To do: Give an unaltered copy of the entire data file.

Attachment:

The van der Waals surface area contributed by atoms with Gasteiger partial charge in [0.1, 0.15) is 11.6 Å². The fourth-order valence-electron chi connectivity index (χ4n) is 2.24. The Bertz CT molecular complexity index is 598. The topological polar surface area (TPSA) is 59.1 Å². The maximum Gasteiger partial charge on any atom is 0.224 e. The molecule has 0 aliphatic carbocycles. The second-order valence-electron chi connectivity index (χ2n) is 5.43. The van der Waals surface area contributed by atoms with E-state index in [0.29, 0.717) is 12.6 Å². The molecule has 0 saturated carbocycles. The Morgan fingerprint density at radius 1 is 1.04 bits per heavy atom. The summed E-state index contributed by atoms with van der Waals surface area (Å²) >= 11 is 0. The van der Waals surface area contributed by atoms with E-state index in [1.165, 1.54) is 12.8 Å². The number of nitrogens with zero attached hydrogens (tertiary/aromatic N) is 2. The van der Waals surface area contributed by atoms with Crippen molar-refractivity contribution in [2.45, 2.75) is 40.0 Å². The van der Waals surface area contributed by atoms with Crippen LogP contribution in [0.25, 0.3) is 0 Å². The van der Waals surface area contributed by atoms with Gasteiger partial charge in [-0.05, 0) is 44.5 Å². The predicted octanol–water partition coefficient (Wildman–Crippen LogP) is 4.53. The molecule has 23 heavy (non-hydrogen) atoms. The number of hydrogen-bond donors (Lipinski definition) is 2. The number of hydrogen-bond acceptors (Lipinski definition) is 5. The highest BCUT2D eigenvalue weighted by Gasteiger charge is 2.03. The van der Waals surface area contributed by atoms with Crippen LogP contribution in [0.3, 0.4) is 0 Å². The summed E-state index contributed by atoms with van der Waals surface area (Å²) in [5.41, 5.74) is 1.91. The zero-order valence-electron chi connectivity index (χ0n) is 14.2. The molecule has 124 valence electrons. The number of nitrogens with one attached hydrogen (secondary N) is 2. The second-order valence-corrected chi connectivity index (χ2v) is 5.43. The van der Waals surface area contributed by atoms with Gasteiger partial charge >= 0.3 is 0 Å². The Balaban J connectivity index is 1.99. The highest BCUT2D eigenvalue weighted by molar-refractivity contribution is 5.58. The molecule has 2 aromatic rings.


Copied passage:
The van der Waals surface area contributed by atoms with Gasteiger partial charge in [0.1, 0.15) is 11.6 Å². The fourth-order valence-electron chi connectivity index (χ4n) is 2.24. The Bertz CT molecular complexity index is 598. The topological polar surface area (TPSA) is 59.1 Å². The maximum Gasteiger partial charge on any atom is 0.224 e. The molecule has 0 aliphatic carbocycles. The second-order valence-electron chi connectivity index (χ2n) is 5.43. The van der Waals surface area contributed by atoms with E-state index in [0.29, 0.717) is 12.6 Å². The molecule has 0 saturated carbocycles. The Morgan fingerprint density at radius 1 is 1.04 bits per heavy atom. The summed E-state index contributed by atoms with van der Waals surface area (Å²) >= 11 is 0. The van der Waals surface area contributed by atoms with E-state index in [1.165, 1.54) is 12.8 Å². The number of nitrogens with zero attached hydrogens (tertiary/aromatic N) is 2. The van der Waals surface area contributed by atoms with Crippen molar-refractivity contribution in [2.45, 2.75) is 40.0 Å². The van der Waals surface area contributed by atoms with Crippen LogP contribution in [0.25, 0.3) is 0 Å². The van der Waals surface area contributed by atoms with Gasteiger partial charge in [-0.05, 0) is 44.5 Å². The predicted octanol–water partition coefficient (Wildman–Crippen LogP) is 4.53. The molecule has 23 heavy (non-hydrogen) atoms. The number of hydrogen-bond donors (Lipinski definition) is 2. The number of hydrogen-bond acceptors (Lipinski definition) is 5. The highest BCUT2D eigenvalue weighted by Gasteiger charge is 2.03. The van der Waals surface area contributed by atoms with Crippen LogP contribution in [0.3, 0.4) is 0 Å². The summed E-state index contributed by atoms with van der Waals surface area (Å²) in [5.41, 5.74) is 1.91. The zero-order valence-electron chi connectivity index (χ0n) is 14.2. The molecule has 124 valence electrons. The number of nitrogens with one attached hydrogen (secondary N) is 2. The second-order valence-corrected chi connectivity index (χ2v) is 5.43. The van der Waals surface area contributed by atoms with Gasteiger partial charge >= 0.3 is 0 Å². The Balaban J connectivity index is 1.99. The highest BCUT2D eigenvalue weighted by molar-refractivity contribution is 5.58. The molecule has 2 aromatic rings.